What's the sweet spot for affordability and cash flow?

By Sasha Karen 15 October 2018 | 1 minute read

High-end properties are softening in price, but investing too heavily in blue-chip areas can actually harm your cash flow. One buyer's agent believes a modest price bracket is key to cash flow and building equity. 

Cash flow

Creating a portfolio of significant value is not the same as creating a portfolio with high value properties. In reality, it can be quite the opposite. 

In the current market, the more profitable property options are often the more modest and affordable properties, Victor Kumar of Right Property Group told Smart Property Investment.

Instead of opting for properties priced at $800,000 and over, Mr Kumar instead suggested to aim for properties around the $500,000 mark, or what he calls the “more liquid range".

“If you look at it from a longevity as a property investor, you need to really be buying within the affordable range,” Mr Kumar said.

“Affordable to you, in other words, whether you can afford to hold onto the property.”

The other thing investors need to keep in mind whether the property is affordable for the suburb it’s located in when it comes time to selling in order to protect capital.

As an example, Mr Kumar said an investor looking in an area with an average price between $450,000 and $500,000 would be far better off buying a property at $450,000 rather than $1 million because the current lending environment means a more affordable property is easier to sell than a premium property.

“If you did have to sell, if it did go wrong, there’s a whole heap of people you can offload it to, whereas in a bad market like this, and bad in terms of finance, when you’re looking at your $800,000 plus property, there are far less people that can qualify for it, so youre struggling to sell that,” he explained.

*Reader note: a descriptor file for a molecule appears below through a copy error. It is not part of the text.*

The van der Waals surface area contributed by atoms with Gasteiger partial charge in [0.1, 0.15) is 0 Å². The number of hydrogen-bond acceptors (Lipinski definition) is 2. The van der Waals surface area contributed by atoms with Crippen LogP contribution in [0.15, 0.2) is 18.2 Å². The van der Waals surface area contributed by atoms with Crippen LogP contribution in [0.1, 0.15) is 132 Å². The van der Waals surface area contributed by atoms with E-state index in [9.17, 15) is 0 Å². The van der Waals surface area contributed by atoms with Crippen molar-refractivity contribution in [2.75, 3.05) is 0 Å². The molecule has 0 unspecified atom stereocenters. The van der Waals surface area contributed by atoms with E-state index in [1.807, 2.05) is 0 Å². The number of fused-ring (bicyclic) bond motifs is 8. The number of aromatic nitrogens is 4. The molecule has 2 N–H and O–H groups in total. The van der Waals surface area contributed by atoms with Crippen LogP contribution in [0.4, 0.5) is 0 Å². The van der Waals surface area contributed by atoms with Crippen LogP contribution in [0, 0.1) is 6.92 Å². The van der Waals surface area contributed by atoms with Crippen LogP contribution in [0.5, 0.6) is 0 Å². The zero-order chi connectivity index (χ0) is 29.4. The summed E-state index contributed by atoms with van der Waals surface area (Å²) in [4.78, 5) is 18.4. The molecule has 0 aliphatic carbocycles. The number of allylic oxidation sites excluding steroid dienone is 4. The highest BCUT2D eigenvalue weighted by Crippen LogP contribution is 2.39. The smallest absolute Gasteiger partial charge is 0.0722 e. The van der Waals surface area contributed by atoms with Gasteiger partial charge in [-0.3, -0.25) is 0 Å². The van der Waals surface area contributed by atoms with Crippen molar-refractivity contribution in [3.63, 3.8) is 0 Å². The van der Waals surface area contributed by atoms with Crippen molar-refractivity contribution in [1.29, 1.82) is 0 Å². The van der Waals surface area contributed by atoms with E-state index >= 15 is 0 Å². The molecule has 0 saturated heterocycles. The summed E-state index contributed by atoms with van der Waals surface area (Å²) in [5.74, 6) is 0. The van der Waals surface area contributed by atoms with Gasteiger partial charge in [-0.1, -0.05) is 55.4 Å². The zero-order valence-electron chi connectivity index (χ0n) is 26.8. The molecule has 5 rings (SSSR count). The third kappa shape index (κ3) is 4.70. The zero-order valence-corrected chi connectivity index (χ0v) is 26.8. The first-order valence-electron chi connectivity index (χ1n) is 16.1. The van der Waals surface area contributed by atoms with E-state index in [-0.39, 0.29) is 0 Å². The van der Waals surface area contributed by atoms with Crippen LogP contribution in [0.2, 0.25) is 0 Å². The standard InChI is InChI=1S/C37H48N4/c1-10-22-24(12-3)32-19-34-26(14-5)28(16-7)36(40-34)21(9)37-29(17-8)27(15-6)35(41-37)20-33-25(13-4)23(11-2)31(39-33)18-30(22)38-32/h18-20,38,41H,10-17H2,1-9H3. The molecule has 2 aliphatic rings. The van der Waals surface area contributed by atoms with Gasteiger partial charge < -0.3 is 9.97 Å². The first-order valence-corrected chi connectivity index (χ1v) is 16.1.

For investors looking to build up their wealth, Mr Kumar suggested to go for a few more affordable properties, and mix in a blue-chip property when it fits the budget.

As an example, the buyer’s agent used the NSW suburbs of AnnandaleAnnandale, NSW Annandale, QLD and Liverpool.

“When you look at it dollar for dollar, you can buy two properties in Liverpool as opposed to one over here, yet when you look at the growth, they're relatively the same, and your cash flow is much higher in your Liverpool area as opposed to Annandale,” he said previously.

“Youre getting the same end result but with far greater diversification, and that’s why all of these people are now contracting back to your Liverpools of each state because they realise that, first, their clients can’t qualify; second, that’s where the fundamental is, that’s where the sweet spot is.

“Once they’ve built the property around the sweet spot, then you can diversify out into the so-called blue-chip area and get your jewels and the crowns in the different states.”

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What's the sweet spot for affordability and cash flow?
Cash flow
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